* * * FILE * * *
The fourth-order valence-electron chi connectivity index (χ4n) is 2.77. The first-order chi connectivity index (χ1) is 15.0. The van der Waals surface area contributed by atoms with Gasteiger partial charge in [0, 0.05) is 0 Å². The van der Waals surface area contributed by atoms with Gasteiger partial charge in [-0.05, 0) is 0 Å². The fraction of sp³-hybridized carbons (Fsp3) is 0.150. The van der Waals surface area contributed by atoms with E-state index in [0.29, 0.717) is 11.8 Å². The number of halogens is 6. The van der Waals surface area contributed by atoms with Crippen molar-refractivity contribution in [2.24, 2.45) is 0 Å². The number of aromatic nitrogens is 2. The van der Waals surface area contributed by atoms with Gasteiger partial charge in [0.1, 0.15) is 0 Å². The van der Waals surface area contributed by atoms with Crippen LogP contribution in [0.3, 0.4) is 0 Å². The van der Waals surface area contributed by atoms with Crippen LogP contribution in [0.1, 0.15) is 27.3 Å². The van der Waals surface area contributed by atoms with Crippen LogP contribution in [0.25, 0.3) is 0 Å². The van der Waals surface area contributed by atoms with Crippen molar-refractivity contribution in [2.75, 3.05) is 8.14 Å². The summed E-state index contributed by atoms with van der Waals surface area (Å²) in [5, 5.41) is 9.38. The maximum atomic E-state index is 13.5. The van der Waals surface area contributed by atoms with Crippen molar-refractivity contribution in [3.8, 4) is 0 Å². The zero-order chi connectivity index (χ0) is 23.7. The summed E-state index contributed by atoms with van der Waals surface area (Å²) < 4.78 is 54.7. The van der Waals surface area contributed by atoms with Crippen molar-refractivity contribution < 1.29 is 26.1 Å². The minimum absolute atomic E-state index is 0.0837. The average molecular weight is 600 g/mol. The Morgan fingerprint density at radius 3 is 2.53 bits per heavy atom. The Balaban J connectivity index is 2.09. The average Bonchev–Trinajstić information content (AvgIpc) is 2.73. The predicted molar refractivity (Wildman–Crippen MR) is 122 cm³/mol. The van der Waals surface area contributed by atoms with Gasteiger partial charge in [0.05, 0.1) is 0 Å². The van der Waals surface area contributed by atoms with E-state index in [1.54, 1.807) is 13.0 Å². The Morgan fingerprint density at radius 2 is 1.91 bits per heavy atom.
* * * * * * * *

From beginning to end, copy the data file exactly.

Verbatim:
The fourth-order valence-electron chi connectivity index (χ4n) is 2.77. The first-order chi connectivity index (χ1) is 15.0. The van der Waals surface area contributed by atoms with Gasteiger partial charge in [0, 0.05) is 0 Å². The van der Waals surface area contributed by atoms with Gasteiger partial charge in [-0.05, 0) is 0 Å². The fraction of sp³-hybridized carbons (Fsp3) is 0.150. The van der Waals surface area contributed by atoms with E-state index in [0.29, 0.717) is 11.8 Å². The number of halogens is 6. The van der Waals surface area contributed by atoms with Crippen molar-refractivity contribution in [2.24, 2.45) is 0 Å². The number of aromatic nitrogens is 2. The van der Waals surface area contributed by atoms with Gasteiger partial charge in [0.1, 0.15) is 0 Å². The van der Waals surface area contributed by atoms with Crippen LogP contribution in [0.3, 0.4) is 0 Å². The van der Waals surface area contributed by atoms with Crippen LogP contribution in [0.1, 0.15) is 27.3 Å². The van der Waals surface area contributed by atoms with Crippen LogP contribution in [0.25, 0.3) is 0 Å². The van der Waals surface area contributed by atoms with Crippen molar-refractivity contribution in [2.75, 3.05) is 8.14 Å². The summed E-state index contributed by atoms with van der Waals surface area (Å²) in [5, 5.41) is 9.38. The maximum atomic E-state index is 13.5. The van der Waals surface area contributed by atoms with Crippen molar-refractivity contribution in [3.8, 4) is 0 Å². The zero-order chi connectivity index (χ0) is 23.7. The summed E-state index contributed by atoms with van der Waals surface area (Å²) < 4.78 is 54.7. The van der Waals surface area contributed by atoms with Crippen molar-refractivity contribution < 1.29 is 26.1 Å². The minimum absolute atomic E-state index is 0.0837. The average molecular weight is 600 g/mol. The Morgan fingerprint density at radius 3 is 2.53 bits per heavy atom. The Balaban J connectivity index is 2.09. The average Bonchev–Trinajstić information content (AvgIpc) is 2.73. The predicted molar refractivity (Wildman–Crippen MR) is 122 cm³/mol. The van der Waals surface area contributed by atoms with Gasteiger partial charge in [0.05, 0.1) is 0 Å². The van der Waals surface area contributed by atoms with E-state index in [1.54, 1.807) is 13.0 Å². The Morgan fingerprint density at radius 2 is 1.91 bits per heavy atom.